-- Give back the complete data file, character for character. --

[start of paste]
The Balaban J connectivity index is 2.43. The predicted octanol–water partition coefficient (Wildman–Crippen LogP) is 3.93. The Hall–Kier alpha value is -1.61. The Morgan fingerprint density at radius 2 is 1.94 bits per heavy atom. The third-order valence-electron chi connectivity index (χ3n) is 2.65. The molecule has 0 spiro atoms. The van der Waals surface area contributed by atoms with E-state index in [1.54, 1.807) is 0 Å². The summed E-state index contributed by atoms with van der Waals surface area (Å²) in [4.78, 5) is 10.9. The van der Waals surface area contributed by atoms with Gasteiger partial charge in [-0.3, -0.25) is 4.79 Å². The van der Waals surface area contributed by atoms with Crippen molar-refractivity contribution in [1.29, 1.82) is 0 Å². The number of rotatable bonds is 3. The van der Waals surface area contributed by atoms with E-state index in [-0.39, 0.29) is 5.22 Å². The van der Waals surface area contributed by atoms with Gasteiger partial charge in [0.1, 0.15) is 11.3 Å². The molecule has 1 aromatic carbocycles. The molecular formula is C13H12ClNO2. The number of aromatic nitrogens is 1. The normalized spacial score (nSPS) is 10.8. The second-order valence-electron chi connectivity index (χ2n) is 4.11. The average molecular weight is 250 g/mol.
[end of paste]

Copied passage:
The Balaban J connectivity index is 2.43. The predicted octanol–water partition coefficient (Wildman–Crippen LogP) is 3.93. The Hall–Kier alpha value is -1.61. The Morgan fingerprint density at radius 2 is 1.94 bits per heavy atom. The third-order valence-electron chi connectivity index (χ3n) is 2.65. The molecule has 0 spiro atoms. The van der Waals surface area contributed by atoms with E-state index in [1.54, 1.807) is 0 Å². The summed E-state index contributed by atoms with van der Waals surface area (Å²) in [4.78, 5) is 10.9. The van der Waals surface area contributed by atoms with Gasteiger partial charge in [-0.3, -0.25) is 4.79 Å². The van der Waals surface area contributed by atoms with Crippen molar-refractivity contribution in [1.29, 1.82) is 0 Å². The number of rotatable bonds is 3. The van der Waals surface area contributed by atoms with E-state index in [-0.39, 0.29) is 5.22 Å². The van der Waals surface area contributed by atoms with Gasteiger partial charge in [0.1, 0.15) is 11.3 Å². The molecule has 1 aromatic carbocycles. The molecular formula is C13H12ClNO2. The number of aromatic nitrogens is 1. The normalized spacial score (nSPS) is 10.8. The second-order valence-electron chi connectivity index (χ2n) is 4.11. The average molecular weight is 250 g/mol.